The Fashion Magpie Sunday Morning

Easy like Sunday Morning…

When I think about Sunday mornings, I think about realizing I’m still in my pajamas at 10:48 or 11:22.  About coffee mugs scattered around a coffee table, newspapers and magazines laying open alongside them, in disuse, awaiting their reader’s return.  About a plate dusted with a couple of flakes of buttery croissant and a smudge of jam — all that remain from an earlier breakfast.  About an abandoned pair of sandals at the door, next to a bag of farmer’s market goodies: a bundle of parsley, a block of cheese, a baton of bread, a pint of cherries.  I think about Miles Davis on the stereo, about the hum of the air conditioner, about birdsong coming in through an open window.  I think about a breakfast nook illuminated with the sun; no incandescent light needed.

I think, in other words, of Sundays from my past, of Sundays in D.C. and Charlottesville and most especially in Chicago, in our beloved home on Superior Street.  (Thinking about that sweet house, I had to take a minute and re-read some of my earlier writings on it.  I love this one, on the eve of our move to New York; it’s tone feels like a lump in my throat.  I also remember the angst and frustration of this post about our moving woes, appropriately titled: “Grouchy,” and this corollary.  And then there’s this one, written the day we sold our house, and it still smarts.)

Those Sundays no longer exist; they’ve been replaced by a far different pace of life, by an earlier Church time, by motherhood and its joys and demands.

In other words, Sunday mornings used to be “easy like Sunday morning.”  Now they’re one of my more frenzied segments of the week, as I’m always rushing to feed, dress, and corral mini and sufficiently preen myself so that we can get out the door by 8:15 for 8:30 Mass up the street — and Mass is no cakewalk either.  Now that mini is mobile and voluble, the notion of sitting still, and silently, on a wooden bench, while people chant, sit, and kneel around her in what I’m sure must appear to her a bizarre pattern of movement and stillness, stops-and-gos, silence and sound, defies all toddler logic — and so after mini has plowed through the books and toys and snacks I have packed her, we spend the majority of Church in the narrow vestibule, running from the west end to the east end together.  There is a small chapel off the vestibule lined with statues of saints, and one such, mini proudly declared with a pointed finger, looks like “muh-nana” (Moana).  As she insistently made this observation, I grinned sheepishly at the other parent lingering in the vestibule along with us — a young dad and his rowdy toddler son — and he just shrugged, and I’m not sure why.  (“My kids watch Moana too?” “Kids say the darnedest things?”  “It’s OK that she’s comparing a sacred statue to a Disney character?”  “I’m too tired to think about this?”)  As I mused over his cryptic response, my thoughts bouncing from mini to Moana to this man at the back of the Church, I realized with a jolt that I was entirely tuned out of the actual Mass taking place beyond a couple sets of double doors three feet to my right.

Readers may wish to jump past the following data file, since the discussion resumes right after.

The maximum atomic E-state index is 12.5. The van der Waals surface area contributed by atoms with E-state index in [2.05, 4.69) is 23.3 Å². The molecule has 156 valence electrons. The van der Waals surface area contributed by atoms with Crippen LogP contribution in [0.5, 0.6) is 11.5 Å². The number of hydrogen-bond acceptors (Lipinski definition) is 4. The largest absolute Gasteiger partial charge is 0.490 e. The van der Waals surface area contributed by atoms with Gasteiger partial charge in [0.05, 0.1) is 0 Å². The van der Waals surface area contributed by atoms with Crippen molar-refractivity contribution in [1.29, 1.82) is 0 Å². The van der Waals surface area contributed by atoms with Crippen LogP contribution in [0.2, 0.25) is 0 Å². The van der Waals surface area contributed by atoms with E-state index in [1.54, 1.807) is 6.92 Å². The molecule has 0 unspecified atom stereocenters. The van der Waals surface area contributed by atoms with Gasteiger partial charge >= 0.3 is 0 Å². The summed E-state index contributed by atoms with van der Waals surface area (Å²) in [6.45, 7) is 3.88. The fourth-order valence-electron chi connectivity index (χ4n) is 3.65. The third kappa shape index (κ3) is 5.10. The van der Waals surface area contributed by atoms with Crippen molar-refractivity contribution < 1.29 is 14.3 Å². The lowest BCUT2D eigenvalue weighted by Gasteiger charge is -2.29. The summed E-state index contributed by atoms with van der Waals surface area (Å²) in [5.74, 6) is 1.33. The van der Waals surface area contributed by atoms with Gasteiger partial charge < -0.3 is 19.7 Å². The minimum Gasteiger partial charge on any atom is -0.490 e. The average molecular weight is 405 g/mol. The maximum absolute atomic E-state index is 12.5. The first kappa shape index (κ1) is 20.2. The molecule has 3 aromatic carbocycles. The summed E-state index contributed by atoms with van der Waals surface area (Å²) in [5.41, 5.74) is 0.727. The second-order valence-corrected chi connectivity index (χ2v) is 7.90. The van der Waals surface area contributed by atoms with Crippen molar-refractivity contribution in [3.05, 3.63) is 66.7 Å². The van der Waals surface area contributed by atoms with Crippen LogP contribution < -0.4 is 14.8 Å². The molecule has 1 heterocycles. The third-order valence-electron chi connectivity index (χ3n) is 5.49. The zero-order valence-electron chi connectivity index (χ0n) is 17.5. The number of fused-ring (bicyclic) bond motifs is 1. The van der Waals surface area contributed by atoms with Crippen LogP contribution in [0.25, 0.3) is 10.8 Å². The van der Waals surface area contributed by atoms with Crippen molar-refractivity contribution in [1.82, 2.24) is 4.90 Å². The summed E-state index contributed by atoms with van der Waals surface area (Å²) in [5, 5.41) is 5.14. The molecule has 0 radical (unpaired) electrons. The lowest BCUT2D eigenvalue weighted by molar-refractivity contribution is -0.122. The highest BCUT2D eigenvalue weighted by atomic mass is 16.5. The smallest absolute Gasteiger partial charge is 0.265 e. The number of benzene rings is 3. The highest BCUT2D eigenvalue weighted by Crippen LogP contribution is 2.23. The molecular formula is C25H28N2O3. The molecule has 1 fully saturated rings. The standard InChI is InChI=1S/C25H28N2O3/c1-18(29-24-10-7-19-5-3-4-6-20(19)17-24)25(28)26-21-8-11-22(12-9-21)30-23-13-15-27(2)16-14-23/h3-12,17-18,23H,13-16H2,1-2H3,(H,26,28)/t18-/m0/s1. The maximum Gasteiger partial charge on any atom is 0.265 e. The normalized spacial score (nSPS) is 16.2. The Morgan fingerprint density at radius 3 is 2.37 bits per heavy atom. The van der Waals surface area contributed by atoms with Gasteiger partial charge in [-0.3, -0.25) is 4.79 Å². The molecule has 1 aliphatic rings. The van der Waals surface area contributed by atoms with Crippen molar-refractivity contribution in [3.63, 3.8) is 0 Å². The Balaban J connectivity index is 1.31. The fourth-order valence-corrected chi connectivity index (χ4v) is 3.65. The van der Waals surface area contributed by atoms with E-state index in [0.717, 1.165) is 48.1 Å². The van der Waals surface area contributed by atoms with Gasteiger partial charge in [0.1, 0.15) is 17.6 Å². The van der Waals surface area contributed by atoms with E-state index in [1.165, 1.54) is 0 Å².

In college, a friend of mine said that even when she’s too distracted to dial in on the readings or the sermon, she enjoys going to Church because it gives her time to sit and think.  I pushed back at the time: “I get what you’re saying, but it’s not meant to be about us,” I objected, earnestly, unconvinced that Church time should be used for anything but its intended purpose, which is — which is, what?  (At one point, on the eve of my Confirmation, I had a memorized answer to this.)  Now, I’d say — to praise God, to give thanks, to take in the lessons of the Gospel, to receive the sacrament of Communion.  In other words, not to sit and dwell on myself.  In months and years past, even when my mind wanders, I find myself disciplining it back into action: “Focus, focus.”  At the time, my friend politely batted away my rebuttal and changed the conversation, and we went our separate ways.